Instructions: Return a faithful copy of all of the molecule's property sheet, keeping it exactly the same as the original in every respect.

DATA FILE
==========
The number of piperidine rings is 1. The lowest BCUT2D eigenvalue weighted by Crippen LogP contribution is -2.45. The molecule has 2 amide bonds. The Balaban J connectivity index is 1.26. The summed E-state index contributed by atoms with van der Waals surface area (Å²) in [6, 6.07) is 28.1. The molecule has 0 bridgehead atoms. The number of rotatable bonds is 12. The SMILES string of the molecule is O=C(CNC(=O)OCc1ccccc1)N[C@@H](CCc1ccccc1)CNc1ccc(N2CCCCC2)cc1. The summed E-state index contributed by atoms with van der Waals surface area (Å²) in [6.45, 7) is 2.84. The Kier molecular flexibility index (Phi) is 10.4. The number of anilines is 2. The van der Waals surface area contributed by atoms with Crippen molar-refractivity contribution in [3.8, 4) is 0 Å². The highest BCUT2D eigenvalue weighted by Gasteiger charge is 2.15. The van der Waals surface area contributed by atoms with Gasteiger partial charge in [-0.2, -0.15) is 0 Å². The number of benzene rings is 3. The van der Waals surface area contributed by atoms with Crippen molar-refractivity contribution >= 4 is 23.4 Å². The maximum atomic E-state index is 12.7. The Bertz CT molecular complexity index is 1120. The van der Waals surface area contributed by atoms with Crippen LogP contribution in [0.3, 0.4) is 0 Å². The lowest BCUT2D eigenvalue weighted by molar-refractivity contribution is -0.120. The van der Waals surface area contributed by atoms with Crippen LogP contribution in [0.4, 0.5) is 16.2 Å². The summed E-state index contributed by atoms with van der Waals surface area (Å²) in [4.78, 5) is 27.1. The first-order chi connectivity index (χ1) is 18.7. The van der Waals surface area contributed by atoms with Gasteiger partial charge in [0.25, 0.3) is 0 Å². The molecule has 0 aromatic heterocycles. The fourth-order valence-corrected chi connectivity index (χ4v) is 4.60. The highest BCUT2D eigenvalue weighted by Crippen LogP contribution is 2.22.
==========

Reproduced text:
The number of piperidine rings is 1. The lowest BCUT2D eigenvalue weighted by Crippen LogP contribution is -2.45. The molecule has 2 amide bonds. The Balaban J connectivity index is 1.26. The summed E-state index contributed by atoms with van der Waals surface area (Å²) in [6, 6.07) is 28.1. The molecule has 0 bridgehead atoms. The number of rotatable bonds is 12. The SMILES string of the molecule is O=C(CNC(=O)OCc1ccccc1)N[C@@H](CCc1ccccc1)CNc1ccc(N2CCCCC2)cc1. The summed E-state index contributed by atoms with van der Waals surface area (Å²) in [6.45, 7) is 2.84. The Kier molecular flexibility index (Phi) is 10.4. The number of anilines is 2. The van der Waals surface area contributed by atoms with Crippen molar-refractivity contribution in [3.8, 4) is 0 Å². The highest BCUT2D eigenvalue weighted by Gasteiger charge is 2.15. The van der Waals surface area contributed by atoms with Gasteiger partial charge in [-0.2, -0.15) is 0 Å². The number of benzene rings is 3. The van der Waals surface area contributed by atoms with Crippen molar-refractivity contribution >= 4 is 23.4 Å². The maximum atomic E-state index is 12.7. The Bertz CT molecular complexity index is 1120. The van der Waals surface area contributed by atoms with Crippen LogP contribution in [0.3, 0.4) is 0 Å². The lowest BCUT2D eigenvalue weighted by molar-refractivity contribution is -0.120. The van der Waals surface area contributed by atoms with Crippen LogP contribution in [0.4, 0.5) is 16.2 Å². The summed E-state index contributed by atoms with van der Waals surface area (Å²) in [4.78, 5) is 27.1. The first-order chi connectivity index (χ1) is 18.7. The van der Waals surface area contributed by atoms with Gasteiger partial charge in [0.25, 0.3) is 0 Å². The molecule has 0 aromatic heterocycles. The fourth-order valence-corrected chi connectivity index (χ4v) is 4.60. The highest BCUT2D eigenvalue weighted by Crippen LogP contribution is 2.22.